Sunday, February 9, 2014

(No.257) "Some reflections on 'what if?' history & an insurance business odyssey"

"Rickard of RickardsRead offers a few reflections on his odyssey  
in the life insurance business and its intersectiion with the 'what if?' school of history"

by Alastair Rickard

In my experience academic historians don't care all that much for what has been called the 'what if?' school of history. For example, what would have happened if Abraham Lincoln or John F. Kennedy or Archduke Franz Ferdinand had not been assassinated? Or if Hitler had not invaded Russia in June of 1941 or if either of the Quebec separatist referenda had succeeded?

While historical hypotheses based on 'what if?' speculation are unprovable, they can have an interesting relevance. Case in point: in 1931 two pedestrians were knocked down in the street by cars. Either or both could easily have been killed. One, visiting New York was Winston Churchill; the other, in Munich, was Adolph Hitler.

Years of studying history helped me gain some understanding of the importance of learning from the past as well as informing my understanding of the present and occasionally encouraging some personal 'what if?' speculation.

In terms of my education in the reality of the life insurance business, at root a business dependent upon 'selling stuff', the most valuable part came early on working in the field as a salaried financial planner with Mutual Life of Canada career agents and their clients. Indeed it was this formative experience which both created and propelled the growth of my unlikely interest in the business. I use the word "unlikely" deliberately.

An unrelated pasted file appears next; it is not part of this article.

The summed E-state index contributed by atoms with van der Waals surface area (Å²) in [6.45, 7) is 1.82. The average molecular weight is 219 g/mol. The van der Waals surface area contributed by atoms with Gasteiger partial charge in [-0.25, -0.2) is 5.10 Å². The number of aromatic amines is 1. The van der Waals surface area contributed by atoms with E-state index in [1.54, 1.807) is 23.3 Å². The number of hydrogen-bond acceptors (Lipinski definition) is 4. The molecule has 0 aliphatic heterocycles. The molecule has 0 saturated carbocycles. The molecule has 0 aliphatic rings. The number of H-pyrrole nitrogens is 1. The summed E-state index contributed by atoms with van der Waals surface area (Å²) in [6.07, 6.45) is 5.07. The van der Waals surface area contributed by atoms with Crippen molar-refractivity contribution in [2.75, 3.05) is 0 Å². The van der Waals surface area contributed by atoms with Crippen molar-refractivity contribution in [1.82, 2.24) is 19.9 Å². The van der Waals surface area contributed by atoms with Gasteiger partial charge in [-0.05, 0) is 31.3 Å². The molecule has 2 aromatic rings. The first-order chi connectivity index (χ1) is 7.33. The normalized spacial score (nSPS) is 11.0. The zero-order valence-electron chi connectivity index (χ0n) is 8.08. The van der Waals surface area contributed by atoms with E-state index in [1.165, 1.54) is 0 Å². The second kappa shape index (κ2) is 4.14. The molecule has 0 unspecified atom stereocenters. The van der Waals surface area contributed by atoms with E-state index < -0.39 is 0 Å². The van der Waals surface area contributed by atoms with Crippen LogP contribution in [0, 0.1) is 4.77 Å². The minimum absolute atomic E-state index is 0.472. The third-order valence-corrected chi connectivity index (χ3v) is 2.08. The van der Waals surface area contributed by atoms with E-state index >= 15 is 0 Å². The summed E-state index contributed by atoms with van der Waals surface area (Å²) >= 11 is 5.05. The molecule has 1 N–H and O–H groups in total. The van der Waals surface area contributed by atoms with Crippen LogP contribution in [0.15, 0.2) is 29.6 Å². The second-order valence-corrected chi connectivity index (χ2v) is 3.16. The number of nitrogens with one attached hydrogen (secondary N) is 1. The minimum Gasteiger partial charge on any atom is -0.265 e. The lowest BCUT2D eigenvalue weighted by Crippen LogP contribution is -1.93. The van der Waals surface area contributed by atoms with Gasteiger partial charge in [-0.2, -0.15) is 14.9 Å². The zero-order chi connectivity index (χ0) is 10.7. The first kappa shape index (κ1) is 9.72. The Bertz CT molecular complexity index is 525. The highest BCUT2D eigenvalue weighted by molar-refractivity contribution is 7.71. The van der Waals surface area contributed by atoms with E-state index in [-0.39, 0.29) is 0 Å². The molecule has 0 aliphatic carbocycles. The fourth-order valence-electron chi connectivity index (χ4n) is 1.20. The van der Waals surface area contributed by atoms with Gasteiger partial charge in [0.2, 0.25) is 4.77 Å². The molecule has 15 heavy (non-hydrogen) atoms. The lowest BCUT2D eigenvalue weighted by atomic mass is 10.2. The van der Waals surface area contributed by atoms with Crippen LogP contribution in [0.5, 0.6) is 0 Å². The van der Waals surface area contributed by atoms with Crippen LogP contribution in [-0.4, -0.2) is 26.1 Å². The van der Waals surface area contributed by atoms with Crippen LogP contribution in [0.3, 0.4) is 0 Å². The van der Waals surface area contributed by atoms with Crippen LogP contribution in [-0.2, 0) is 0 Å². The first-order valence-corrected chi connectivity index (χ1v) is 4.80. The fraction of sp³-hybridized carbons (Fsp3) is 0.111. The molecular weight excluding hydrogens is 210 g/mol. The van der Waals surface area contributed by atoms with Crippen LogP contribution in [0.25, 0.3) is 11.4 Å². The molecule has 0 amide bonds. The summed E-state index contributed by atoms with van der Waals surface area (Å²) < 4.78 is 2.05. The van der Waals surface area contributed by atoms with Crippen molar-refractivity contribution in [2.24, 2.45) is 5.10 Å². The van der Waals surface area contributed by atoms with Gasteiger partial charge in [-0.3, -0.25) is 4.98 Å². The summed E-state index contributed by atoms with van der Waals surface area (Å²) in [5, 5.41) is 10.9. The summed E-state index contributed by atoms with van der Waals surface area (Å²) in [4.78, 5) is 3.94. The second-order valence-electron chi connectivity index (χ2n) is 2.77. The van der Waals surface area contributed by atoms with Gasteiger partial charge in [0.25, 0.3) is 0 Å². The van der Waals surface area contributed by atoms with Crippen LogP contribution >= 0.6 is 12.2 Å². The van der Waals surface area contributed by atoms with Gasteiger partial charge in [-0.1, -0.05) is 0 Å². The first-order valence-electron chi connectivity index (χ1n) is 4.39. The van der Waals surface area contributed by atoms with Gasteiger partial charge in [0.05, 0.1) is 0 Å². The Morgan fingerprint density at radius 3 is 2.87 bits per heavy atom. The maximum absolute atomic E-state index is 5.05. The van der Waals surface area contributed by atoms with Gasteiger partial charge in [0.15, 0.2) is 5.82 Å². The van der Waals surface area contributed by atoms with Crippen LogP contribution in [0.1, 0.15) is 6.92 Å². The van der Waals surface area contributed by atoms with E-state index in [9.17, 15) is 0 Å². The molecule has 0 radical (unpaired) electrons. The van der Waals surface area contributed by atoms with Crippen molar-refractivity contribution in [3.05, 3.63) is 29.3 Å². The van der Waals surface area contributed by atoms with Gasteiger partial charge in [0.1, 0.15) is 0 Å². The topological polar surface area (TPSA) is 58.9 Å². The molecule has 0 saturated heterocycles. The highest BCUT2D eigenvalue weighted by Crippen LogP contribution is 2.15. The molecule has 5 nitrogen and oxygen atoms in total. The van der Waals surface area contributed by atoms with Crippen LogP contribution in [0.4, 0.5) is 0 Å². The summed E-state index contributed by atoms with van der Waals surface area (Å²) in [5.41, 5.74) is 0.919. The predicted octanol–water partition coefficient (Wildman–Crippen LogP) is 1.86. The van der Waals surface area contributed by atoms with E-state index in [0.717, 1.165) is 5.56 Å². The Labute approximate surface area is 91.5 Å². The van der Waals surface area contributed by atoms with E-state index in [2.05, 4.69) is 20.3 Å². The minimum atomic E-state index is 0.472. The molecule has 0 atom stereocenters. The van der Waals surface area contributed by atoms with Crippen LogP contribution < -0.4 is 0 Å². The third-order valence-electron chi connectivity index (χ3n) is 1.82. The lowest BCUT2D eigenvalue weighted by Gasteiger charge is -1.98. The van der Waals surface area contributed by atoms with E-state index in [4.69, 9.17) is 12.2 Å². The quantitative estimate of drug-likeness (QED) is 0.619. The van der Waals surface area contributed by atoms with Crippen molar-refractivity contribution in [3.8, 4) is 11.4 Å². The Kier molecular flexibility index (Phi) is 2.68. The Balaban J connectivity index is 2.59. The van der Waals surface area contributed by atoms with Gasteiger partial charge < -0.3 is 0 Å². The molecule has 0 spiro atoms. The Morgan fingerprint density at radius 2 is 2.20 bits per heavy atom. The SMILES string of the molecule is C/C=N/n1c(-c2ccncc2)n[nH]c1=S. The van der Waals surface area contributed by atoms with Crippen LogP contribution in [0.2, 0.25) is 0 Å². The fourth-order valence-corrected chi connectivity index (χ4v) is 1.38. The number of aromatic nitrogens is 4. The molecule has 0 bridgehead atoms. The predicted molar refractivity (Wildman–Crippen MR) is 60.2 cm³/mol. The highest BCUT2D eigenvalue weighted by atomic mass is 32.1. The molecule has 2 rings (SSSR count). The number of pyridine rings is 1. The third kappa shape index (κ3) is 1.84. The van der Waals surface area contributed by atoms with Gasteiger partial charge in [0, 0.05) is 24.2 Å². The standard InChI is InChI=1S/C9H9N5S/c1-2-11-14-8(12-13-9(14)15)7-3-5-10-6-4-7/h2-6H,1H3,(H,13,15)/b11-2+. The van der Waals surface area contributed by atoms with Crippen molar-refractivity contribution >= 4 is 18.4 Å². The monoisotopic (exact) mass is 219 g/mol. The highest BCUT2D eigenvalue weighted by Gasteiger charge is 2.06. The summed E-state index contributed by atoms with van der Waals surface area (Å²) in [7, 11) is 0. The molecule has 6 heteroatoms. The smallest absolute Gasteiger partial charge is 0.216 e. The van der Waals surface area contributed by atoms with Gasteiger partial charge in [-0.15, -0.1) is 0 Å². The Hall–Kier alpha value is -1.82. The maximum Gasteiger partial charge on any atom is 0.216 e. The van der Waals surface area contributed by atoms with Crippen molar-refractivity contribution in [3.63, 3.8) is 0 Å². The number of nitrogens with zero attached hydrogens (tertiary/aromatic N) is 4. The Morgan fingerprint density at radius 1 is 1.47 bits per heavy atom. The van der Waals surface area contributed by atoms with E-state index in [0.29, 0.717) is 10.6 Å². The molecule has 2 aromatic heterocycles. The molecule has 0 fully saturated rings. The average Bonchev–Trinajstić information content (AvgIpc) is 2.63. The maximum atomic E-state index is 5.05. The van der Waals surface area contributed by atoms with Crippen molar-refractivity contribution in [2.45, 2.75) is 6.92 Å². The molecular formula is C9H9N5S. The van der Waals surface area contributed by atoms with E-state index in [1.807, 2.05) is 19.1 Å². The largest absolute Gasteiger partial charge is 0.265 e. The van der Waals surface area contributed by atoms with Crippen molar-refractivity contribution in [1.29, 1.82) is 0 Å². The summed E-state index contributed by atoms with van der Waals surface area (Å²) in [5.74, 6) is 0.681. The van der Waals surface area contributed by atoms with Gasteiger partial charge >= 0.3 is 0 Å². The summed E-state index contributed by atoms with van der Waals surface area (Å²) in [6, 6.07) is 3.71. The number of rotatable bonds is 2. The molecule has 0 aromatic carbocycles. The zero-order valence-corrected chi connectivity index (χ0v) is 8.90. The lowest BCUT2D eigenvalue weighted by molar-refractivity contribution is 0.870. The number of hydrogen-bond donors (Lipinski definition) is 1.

As for the 'what if?' school and my personal history:  I well remember during drinks following my successful defence of the thesis for my second graduate degree (an event that occurred after I had joined Mutual Life) a couple of my erstwhile professors made clear to me that they thought I had lost my ability to make good judgements. For them the ultimate evidence of this was my having declined a Canada Council fellowship I had won (and had deferred taking up), thereby stepping off the path to a professorship in favour of pursuing my then budding interest in the life insurance business. I was not deterred by their scepticism.

Within a few years I had reason to reflect on the quality of my judgement compared with that of this duo who had shared their opinion with me over sherry that afternoon:  one ended up in prison while the other was murdered by a stranger he invited to his Mexican hotel room. 

The company I had joined from grad school, the Mutual Life of Canada founded 1868, was the first and the only significant Canadian mutual life insurance company founded as a mutual. The other big Canadian companies in this category (Sun, Manufacturers, Canada, Confederation) had all been stock companies that mutualized in the late 1950s and early 1960s as a means of avoiding foreign takeover.

For the life insurance companies it was an optional solution to their problem devised by then federal Supt. of Insurance K.R. MacGregor. He told me years later that the CEOs of a number of larger Canadian stock life insurance companies came to Ottawa begging for help to avoid the possibility of foreign, mainly U.S., takeover.

Later on he was invited to become the CEO of Mutual Life and accepted; he said it was the only Canadian life insurance company for which, becasue of its high standards, he would ever have agreed to become CEO. MacGregor was as fine a gentleman as I ever knew in the life insurance business and I have been fortunate enough to have known quite a few in Canada and the U.S.